Like a coin, the Great Seal has two sides: the obverse (front) and the reverse (back). Images of both sides have appeared by law on U.S. currency since 1935.
The mottos on the reverse of the Seal are both taken from the works of the Latin poet Virgil.
Annuit coeptis: literally, “favors the undertaking”; If the eye above the pyramid stands for the eye of Providence, annuit coeptis can be translated as “He/God favors the undertaking.”
Jupiter omnipotens, audacibus annue cÅ“ptis. –Aeneid,Â Â book IX, line 625.
Ascanius, the son of Aeneas, is praying to Jupiter, asking him to grant him success in his undertakings.
Novus ordo seclorum: literally, “new order of the ages.”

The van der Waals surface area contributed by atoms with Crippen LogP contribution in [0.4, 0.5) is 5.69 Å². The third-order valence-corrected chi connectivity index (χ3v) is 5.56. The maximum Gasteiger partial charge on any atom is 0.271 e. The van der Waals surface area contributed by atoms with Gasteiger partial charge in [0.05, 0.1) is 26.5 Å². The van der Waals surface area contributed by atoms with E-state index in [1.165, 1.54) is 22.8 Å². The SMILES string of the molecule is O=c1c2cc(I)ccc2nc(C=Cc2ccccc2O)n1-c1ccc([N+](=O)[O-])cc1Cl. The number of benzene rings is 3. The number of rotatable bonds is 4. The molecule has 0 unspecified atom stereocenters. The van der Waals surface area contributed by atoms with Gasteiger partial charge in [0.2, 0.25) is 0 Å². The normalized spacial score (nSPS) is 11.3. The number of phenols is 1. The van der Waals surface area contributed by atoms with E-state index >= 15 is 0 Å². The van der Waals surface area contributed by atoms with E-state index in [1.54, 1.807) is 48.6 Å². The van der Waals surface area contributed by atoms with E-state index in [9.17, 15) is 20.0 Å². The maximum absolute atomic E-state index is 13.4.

Many people who are familiar with the word secular, but not with classical Latin, assume that the motto means “the new secular order,” i.e., “not religious.” Seclorum, however, comes from the Latin word saecla, meaning “generation, century,” or “age”.
The quotation comes from Virgil’s Fourth Eclogue:
Magnus ab integro saeclorum nascitur ordo. Roughly, “a great order of the ages has been freshly born.”
The line is part of a prophecy that proclaims the birth of a new (fresh) order of the ages. Virgil was big on flattering the Emperor Augustus, praising him for ending the bad old days of civil war, and ushering in a new golden age of peace and prosperity. For the framers of the Constitution, a “New Age” had dawned with the birth of the United States.